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7 ways to keep your menopause cool without HRT

Jane Collins
Article written by Jane Collins

Date published 09 August 2023

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Overheating in the summer can be a problem at the best of times, but if you are menopausal and having hot flushes, night sweats and feeling hormonally angry, it can be that bit more debilitating. Here's what could help.

🕒 5 min read

Head off hot flushes

Hot flushes are one of the most common – and visible – signs of menopause. Sadly, the stock image of a sweaty woman in front of a fan or an open fridge has led to them being treated as a bit of a joke.

Humour can help you through the experience, but it is not that funny when heat is coursing through your body causing you to sweat like a ham in plastic, your heart is pounding and your face is turning red, whilst trying to appear professional and keep it together in your day-to-day life. Flushes are not life-threatening, but they can make you self-conscious and interfere with the quality of your life.

The most effective way to deal with them is by taking HRT, but many women either don't want to or can't take it, so what are the other options? At the first sign of a flush coming on Consultant Gynaecologist Tania Adib from The Medical Chambers Kensington suggests spraying Physicool Rapid Cooling Mist, £12.99 lightly over your chest and neck for an instant cooling effect.

A useful bit of kit is a 'necklace fan'– pretty much a personal air con system that blasts cool air around your neck to cool you down efficiently and quickly. Keep an eye out too for a wristband currently in development that aims to track your body temperature to detect, and head off, a hot flush.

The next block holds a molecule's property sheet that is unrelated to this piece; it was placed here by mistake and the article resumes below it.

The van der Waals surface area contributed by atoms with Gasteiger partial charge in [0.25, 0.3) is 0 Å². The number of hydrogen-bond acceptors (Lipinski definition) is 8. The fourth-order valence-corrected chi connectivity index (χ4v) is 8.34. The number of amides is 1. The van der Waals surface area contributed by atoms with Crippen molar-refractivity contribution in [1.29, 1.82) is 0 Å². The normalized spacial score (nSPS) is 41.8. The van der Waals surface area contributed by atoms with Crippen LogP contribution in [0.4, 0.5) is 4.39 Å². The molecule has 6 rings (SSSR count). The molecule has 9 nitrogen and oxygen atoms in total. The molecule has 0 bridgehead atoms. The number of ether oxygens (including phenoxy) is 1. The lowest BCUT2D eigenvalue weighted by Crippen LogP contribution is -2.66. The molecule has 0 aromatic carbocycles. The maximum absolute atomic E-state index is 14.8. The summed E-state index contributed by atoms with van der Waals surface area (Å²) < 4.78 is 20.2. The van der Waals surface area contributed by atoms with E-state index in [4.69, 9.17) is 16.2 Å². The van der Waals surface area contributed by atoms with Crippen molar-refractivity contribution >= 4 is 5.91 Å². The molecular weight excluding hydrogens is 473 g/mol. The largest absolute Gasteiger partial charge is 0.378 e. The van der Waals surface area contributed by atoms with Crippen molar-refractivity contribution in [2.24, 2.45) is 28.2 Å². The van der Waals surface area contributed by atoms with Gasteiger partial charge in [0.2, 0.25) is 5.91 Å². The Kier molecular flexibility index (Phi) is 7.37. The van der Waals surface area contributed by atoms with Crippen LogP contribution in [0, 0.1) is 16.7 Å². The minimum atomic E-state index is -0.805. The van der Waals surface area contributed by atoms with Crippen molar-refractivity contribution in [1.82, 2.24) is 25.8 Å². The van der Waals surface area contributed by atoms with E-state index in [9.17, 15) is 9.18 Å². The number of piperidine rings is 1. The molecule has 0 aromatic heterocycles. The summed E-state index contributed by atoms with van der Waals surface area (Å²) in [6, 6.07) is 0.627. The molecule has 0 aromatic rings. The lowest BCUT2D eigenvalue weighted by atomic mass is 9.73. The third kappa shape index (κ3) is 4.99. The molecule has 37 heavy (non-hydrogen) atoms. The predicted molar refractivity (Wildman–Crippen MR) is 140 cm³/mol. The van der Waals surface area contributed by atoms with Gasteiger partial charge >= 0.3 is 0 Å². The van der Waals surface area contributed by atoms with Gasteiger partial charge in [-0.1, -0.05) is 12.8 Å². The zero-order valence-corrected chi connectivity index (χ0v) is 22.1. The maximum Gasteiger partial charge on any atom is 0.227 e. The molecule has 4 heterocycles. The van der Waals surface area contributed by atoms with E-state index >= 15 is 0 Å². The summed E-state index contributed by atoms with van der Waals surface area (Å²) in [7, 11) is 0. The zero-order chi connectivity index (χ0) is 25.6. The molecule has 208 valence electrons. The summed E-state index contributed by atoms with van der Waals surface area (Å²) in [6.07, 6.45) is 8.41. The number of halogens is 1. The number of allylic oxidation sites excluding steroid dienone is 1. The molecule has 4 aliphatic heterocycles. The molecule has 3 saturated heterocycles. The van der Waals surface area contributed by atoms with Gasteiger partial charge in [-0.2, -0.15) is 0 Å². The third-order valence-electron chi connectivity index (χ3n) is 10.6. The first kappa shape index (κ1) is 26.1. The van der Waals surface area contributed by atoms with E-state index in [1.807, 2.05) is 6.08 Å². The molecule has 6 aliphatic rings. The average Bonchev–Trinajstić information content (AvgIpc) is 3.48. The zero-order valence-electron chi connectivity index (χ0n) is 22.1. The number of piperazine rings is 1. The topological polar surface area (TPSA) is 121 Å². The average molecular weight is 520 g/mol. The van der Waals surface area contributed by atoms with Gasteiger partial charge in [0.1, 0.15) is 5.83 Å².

Cool stuff

Even slight increases in your core body temperature can potentially trigger flushes, so it makes sense to try to keep as cool as you can. Sit in the shade rather than the full glare of the sun if you are outdoors; take a tepid shower or bath not a hot one; keep your moisturiser and/or body lotion in the fridge; and invest in an electric fan and/or keep your windows open.

There are also a range of temperature-controlling fabrics (including Become clothing) which can be used day and/or night to keep you cooler by regulating body temperature and wicking sweat away from your body. Substituting your duvet for a cotton sheet and thin bedspread should also help.

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Eat to beat the internal heat

All women experience the menopause in their own way, but many find hot flushes can be triggered, or exacerbated, by certain foods – particularly spicy, very sugary or salty ones – and drinking alcohol and/or caffeine.

The type of foods we eat more of in the summer tend to make it easier to get more nutritious and water-rich foods in our diet, such as watermelon, cucumber, peaches, tomatoes and strawberries, all of which help keep you hydrated (dehydration can trigger flushes). Add in foods rich in phytoestrogens (plant compounds said to emulate the action of oestrogen in the body) like chickpeas, alfalfa sprouts, tofu, soy and sesame and pumpkin seeds to help relieve menopausal flushes.

Night-time strategies

Many of us have trouble sleeping, something exacerbated by the pandemic, but add menopausal night sweats and possibly joint pain and anxiety or depression into the mix and it becomes more of an ordeal.